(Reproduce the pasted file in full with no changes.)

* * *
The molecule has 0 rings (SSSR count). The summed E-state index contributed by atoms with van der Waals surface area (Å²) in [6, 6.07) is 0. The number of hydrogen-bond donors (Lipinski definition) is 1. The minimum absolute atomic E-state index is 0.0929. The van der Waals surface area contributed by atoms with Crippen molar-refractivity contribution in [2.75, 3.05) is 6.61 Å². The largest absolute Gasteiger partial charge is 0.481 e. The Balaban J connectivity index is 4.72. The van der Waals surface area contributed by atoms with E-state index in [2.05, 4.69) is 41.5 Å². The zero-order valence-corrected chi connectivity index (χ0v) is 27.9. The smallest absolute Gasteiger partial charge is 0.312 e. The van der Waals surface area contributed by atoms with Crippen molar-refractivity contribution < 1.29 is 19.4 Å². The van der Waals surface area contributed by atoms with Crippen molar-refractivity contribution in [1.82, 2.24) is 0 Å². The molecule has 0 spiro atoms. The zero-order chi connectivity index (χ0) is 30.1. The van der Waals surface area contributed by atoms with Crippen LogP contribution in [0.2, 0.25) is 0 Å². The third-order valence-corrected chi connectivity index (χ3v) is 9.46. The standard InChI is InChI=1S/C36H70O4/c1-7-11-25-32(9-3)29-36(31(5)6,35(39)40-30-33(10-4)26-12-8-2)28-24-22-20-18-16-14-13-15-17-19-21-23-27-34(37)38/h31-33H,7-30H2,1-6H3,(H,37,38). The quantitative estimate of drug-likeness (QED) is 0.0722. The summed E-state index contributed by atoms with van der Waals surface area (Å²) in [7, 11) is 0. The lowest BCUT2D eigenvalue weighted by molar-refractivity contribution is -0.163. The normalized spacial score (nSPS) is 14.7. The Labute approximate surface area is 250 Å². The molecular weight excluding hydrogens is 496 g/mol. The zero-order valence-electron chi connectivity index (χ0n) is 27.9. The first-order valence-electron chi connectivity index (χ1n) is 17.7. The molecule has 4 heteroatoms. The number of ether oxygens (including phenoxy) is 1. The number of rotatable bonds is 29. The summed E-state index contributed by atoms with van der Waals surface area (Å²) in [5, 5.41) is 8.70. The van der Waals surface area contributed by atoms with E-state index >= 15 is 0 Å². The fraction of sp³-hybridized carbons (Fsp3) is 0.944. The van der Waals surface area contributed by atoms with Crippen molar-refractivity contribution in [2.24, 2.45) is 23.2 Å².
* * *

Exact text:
The molecule has 0 rings (SSSR count). The summed E-state index contributed by atoms with van der Waals surface area (Å²) in [6, 6.07) is 0. The number of hydrogen-bond donors (Lipinski definition) is 1. The minimum absolute atomic E-state index is 0.0929. The van der Waals surface area contributed by atoms with Crippen molar-refractivity contribution in [2.75, 3.05) is 6.61 Å². The largest absolute Gasteiger partial charge is 0.481 e. The Balaban J connectivity index is 4.72. The van der Waals surface area contributed by atoms with E-state index in [2.05, 4.69) is 41.5 Å². The zero-order valence-corrected chi connectivity index (χ0v) is 27.9. The smallest absolute Gasteiger partial charge is 0.312 e. The van der Waals surface area contributed by atoms with Crippen molar-refractivity contribution < 1.29 is 19.4 Å². The van der Waals surface area contributed by atoms with Crippen molar-refractivity contribution in [1.82, 2.24) is 0 Å². The molecule has 0 spiro atoms. The zero-order chi connectivity index (χ0) is 30.1. The van der Waals surface area contributed by atoms with Crippen LogP contribution in [0.2, 0.25) is 0 Å². The third-order valence-corrected chi connectivity index (χ3v) is 9.46. The standard InChI is InChI=1S/C36H70O4/c1-7-11-25-32(9-3)29-36(31(5)6,35(39)40-30-33(10-4)26-12-8-2)28-24-22-20-18-16-14-13-15-17-19-21-23-27-34(37)38/h31-33H,7-30H2,1-6H3,(H,37,38). The quantitative estimate of drug-likeness (QED) is 0.0722. The summed E-state index contributed by atoms with van der Waals surface area (Å²) in [7, 11) is 0. The lowest BCUT2D eigenvalue weighted by molar-refractivity contribution is -0.163. The normalized spacial score (nSPS) is 14.7. The Labute approximate surface area is 250 Å². The molecular weight excluding hydrogens is 496 g/mol. The zero-order valence-electron chi connectivity index (χ0n) is 27.9. The first-order valence-electron chi connectivity index (χ1n) is 17.7. The molecule has 4 heteroatoms. The number of ether oxygens (including phenoxy) is 1. The number of rotatable bonds is 29. The summed E-state index contributed by atoms with van der Waals surface area (Å²) in [5, 5.41) is 8.70. The van der Waals surface area contributed by atoms with E-state index >= 15 is 0 Å². The fraction of sp³-hybridized carbons (Fsp3) is 0.944. The van der Waals surface area contributed by atoms with Crippen molar-refractivity contribution in [2.24, 2.45) is 23.2 Å².